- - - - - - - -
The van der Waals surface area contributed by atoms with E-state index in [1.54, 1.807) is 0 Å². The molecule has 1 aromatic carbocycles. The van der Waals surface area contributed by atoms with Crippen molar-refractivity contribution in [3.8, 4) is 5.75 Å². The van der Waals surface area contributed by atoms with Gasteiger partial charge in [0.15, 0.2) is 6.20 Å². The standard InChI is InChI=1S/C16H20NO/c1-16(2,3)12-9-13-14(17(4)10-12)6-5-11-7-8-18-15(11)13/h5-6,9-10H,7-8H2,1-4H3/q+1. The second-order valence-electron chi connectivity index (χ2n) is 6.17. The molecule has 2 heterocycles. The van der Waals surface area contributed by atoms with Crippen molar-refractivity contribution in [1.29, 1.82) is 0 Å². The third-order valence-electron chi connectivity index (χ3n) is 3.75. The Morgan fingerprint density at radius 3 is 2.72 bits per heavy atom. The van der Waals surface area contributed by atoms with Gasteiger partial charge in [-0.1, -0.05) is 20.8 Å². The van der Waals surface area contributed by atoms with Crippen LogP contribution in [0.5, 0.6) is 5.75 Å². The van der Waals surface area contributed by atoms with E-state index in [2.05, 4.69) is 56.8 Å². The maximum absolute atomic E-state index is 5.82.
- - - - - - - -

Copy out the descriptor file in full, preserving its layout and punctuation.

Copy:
The van der Waals surface area contributed by atoms with E-state index in [1.54, 1.807) is 0 Å². The molecule has 1 aromatic carbocycles. The van der Waals surface area contributed by atoms with Crippen molar-refractivity contribution in [3.8, 4) is 5.75 Å². The van der Waals surface area contributed by atoms with Gasteiger partial charge in [0.15, 0.2) is 6.20 Å². The standard InChI is InChI=1S/C16H20NO/c1-16(2,3)12-9-13-14(17(4)10-12)6-5-11-7-8-18-15(11)13/h5-6,9-10H,7-8H2,1-4H3/q+1. The second-order valence-electron chi connectivity index (χ2n) is 6.17. The molecule has 2 heterocycles. The van der Waals surface area contributed by atoms with Crippen molar-refractivity contribution in [1.29, 1.82) is 0 Å². The third-order valence-electron chi connectivity index (χ3n) is 3.75. The Morgan fingerprint density at radius 3 is 2.72 bits per heavy atom. The van der Waals surface area contributed by atoms with Gasteiger partial charge in [-0.1, -0.05) is 20.8 Å². The van der Waals surface area contributed by atoms with Crippen LogP contribution in [0.5, 0.6) is 5.75 Å². The van der Waals surface area contributed by atoms with E-state index in [2.05, 4.69) is 56.8 Å². The maximum absolute atomic E-state index is 5.82.